This summer, more than ever, there have been situations with rising fish all over the place and nobody can figure out what they’re taking. Tippets have been lengthened and downsized, angles have been changed, flies changed, fly sizes changed and yet the fish continue to snub all offerings. My best guess is that they were taking something extremely small, either a dun or an emerged. I wasn’t prepared for this. It wasn’t until recently that I saw a video by Tim Flagler of Tightline Productions tie “Al’s Trico” on an oversized hook and backwards. The hook bend serves as the head of the fly with the eye of the hook as the tail. It’s a quick fly to tie and with colors changed to imitate a tiny blue wing olive, it has served me well when such an occasion arises.
Secure the hook in the vice and begin your thread at roughly the half way point between the bend of the hook and the eye. Wrap back to the hook point and snip off the tag.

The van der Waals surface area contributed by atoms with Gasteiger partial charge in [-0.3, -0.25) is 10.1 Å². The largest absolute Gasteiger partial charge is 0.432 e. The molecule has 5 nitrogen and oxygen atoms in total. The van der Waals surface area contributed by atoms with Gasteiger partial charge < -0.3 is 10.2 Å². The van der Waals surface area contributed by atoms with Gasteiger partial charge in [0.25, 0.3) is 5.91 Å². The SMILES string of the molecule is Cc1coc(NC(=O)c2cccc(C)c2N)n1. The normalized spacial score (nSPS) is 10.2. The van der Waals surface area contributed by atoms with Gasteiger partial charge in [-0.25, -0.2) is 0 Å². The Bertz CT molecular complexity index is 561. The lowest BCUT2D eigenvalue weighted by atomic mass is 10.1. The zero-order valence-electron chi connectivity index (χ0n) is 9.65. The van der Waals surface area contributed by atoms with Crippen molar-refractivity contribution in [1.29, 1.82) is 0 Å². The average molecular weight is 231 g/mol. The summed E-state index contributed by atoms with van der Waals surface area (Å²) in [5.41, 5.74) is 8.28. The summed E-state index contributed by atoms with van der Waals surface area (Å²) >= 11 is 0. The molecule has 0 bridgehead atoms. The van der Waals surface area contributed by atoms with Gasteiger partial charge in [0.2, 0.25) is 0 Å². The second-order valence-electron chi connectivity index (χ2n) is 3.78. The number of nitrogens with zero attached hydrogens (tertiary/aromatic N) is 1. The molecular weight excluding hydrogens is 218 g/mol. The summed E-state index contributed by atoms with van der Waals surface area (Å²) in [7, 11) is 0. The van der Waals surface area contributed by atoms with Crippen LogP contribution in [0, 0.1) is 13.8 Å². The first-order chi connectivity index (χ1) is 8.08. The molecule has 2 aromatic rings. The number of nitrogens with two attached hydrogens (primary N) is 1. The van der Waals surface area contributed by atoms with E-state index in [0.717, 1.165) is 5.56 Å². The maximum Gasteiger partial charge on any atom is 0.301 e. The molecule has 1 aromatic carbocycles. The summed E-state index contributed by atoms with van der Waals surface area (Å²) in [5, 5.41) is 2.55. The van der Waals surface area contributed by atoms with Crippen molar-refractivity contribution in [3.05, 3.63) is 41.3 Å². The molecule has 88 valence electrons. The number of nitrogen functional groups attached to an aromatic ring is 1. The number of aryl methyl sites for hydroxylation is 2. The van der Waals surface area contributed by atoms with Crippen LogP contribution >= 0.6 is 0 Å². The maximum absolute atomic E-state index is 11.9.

Select an oversized hackle from a cape, preen the fibers back, and cut the fibers close to the stem with your scissors. This really helps the thread bite into the stem on these smaller hackles.
Since this fly is tied backwards, everything is reversed. Tie the hackle “cup-side up” so when wrapped around the hook, they’re completely opposite of how you’d normally wrap them.
Take there or four turns of the hackle and then capture it with three more turns of the thread. Cut off the excess.
With flies this small, you have to be careful of every single wrap. After cutting off the excess hackle, whip finish three times. You don’t have to go all the way to the eye, depending on what size fly you’re imitating. After you’re satisfied, snip the thread off close to the hook.
In Tim’s video, he mentions leaving the tag of your knot to simulate the splayed out tail of the mayfly, which is a brilliant idea. I’ve had success fishing the “Green Curse” either way. Next time these little BWO’s pop up on your local stream, give them a try.
Al’s Trico: BWO Style
Thread: Danville 8/0 Olive
Hook: TMC 100 – Size 24
Hackle: Dry Fly – Dun